SS: I gave him an editor’s email and told him to use my name. Those first three pages wound up in the New York Times Magazine, picked up in the International Herald Tribune and the Best American Essay collection, and a William Morris agent was interested in Kenan’s memoir. 

I told him to write a 3-page flashback scene next. He said he couldn’t remember, then handed me 43 pages the next day.  I recommended memoir classes and ghostwriters and editors he could work with. But he said he’d never told anyone the whole story before. English wasn’t his first language, he’d never written before and had studied only science. He would only do the book with me, if I’d help him.

YZM: As a Jewish woman embarked on a project with a Muslim man, did you feel any conflict or apprehension? 

SS:  Yes. I have many relatives in Israel. Though I’m liberal, after 9/11, living near the World Trade Center, I secretly feared I could become Islamophobic. I decided to avoid talking about religion or politics. That turned out be hilarious–since that’s all we wound up talking about–and writing 300 pages about for the next two years. 

We came up with the title “The Bosnia List,” and I asked him if he had any connection with “Schindler’s List.” It turned out it was his late mother Adisa’s favorite movie, which she made him watch with her when they were in Connecticut (where they were sponsored by the Connecticut Interfaith Council).

He suddenly remembered that she told him she wanted to write the story of how they’d survived. But she was too sick with cancer to finish it. We dedicated the book to her.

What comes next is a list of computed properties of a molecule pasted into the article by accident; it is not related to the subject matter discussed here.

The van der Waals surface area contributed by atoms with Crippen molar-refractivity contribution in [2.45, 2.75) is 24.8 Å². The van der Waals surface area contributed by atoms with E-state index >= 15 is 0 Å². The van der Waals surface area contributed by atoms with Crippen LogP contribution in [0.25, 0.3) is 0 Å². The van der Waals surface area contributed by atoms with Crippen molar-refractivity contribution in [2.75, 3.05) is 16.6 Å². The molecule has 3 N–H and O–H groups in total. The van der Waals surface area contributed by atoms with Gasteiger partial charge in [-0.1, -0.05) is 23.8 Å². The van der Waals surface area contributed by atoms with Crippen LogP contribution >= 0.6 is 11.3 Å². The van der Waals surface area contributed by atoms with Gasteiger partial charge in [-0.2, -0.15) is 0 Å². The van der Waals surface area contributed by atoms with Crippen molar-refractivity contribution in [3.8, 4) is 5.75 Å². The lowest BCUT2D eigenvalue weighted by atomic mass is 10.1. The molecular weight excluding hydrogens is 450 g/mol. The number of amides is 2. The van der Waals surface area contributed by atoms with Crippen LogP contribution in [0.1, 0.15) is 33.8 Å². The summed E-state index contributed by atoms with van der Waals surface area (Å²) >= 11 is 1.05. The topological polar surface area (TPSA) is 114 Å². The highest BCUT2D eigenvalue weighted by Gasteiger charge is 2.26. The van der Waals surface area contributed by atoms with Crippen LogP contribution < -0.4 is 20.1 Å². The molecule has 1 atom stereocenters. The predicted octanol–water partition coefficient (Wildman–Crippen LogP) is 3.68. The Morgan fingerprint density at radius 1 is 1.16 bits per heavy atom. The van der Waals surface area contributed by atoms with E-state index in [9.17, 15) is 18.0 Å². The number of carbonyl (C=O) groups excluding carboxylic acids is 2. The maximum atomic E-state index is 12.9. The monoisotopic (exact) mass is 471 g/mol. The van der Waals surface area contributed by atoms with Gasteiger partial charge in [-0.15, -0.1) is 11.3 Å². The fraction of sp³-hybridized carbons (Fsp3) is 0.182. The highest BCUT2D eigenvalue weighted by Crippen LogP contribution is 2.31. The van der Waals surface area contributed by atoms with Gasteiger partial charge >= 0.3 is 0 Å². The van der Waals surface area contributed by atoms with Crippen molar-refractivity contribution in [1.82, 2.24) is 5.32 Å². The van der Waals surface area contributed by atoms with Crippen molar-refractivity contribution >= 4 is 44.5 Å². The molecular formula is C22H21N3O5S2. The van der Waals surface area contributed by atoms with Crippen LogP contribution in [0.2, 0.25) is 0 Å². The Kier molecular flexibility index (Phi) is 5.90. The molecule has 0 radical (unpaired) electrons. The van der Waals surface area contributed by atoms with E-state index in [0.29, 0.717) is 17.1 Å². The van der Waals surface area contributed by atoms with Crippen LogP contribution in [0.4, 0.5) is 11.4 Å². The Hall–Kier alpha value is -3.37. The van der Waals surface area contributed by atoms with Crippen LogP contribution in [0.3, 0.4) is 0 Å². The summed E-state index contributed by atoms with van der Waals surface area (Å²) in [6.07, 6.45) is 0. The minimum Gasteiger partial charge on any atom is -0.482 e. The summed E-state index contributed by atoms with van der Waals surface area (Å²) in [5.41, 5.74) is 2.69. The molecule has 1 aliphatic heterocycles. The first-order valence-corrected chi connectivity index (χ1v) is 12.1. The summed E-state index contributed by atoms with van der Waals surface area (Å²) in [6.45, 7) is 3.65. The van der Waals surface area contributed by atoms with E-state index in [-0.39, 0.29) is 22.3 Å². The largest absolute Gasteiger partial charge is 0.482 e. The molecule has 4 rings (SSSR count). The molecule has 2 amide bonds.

YZM: Describe the process of working together. 

SS: I’m a workaholic who published nine books in the last nine years, including three of my own memoirs. I’d started another project and I teach four night classes every term. Kenan was young. He liked to go to the beach and on vacations.  I told him I would only do the book together at my pace—which was quickly. If he wasn’t serious and devoted to working every day and night, forget it.

He’d see patients fulltime from 11:00 a.m. to 8:00 p.m., so often he’d give me rough pages. I would flesh them out by interviewing him before and after work, on weekends, and by phone, e-mail and text. I did a crash course on Yugoslavian history. Luckily we’re both driven and have a ton of energy. I joked that within a week I’d turned my mellow Muslim physical therapist into a neurotic Jewish freelance writer. We finished the first draft in nine months. 

YZM: Now that the book is about to be published, what do you hope it will achieve?

SS: Last week Kenan told me he had a dream that he was back in Bosnia, where he bumped into an old classmate who’d betrayed him and they were about to get into a fight. Then I showed up and told him not to be stupid, that he had a big future in New York and had to stop fighting. Then his mother woke up from a nap and shook my hand and thanked me for helping him with the book.  I was very touched. 

We’re having a book party to celebrate what we call “A Jewish/Muslim book of healing.” I think it’s important that Kenan told his story, and sees that Americans are interested in what happened to him. I feel like the book will do good in the world.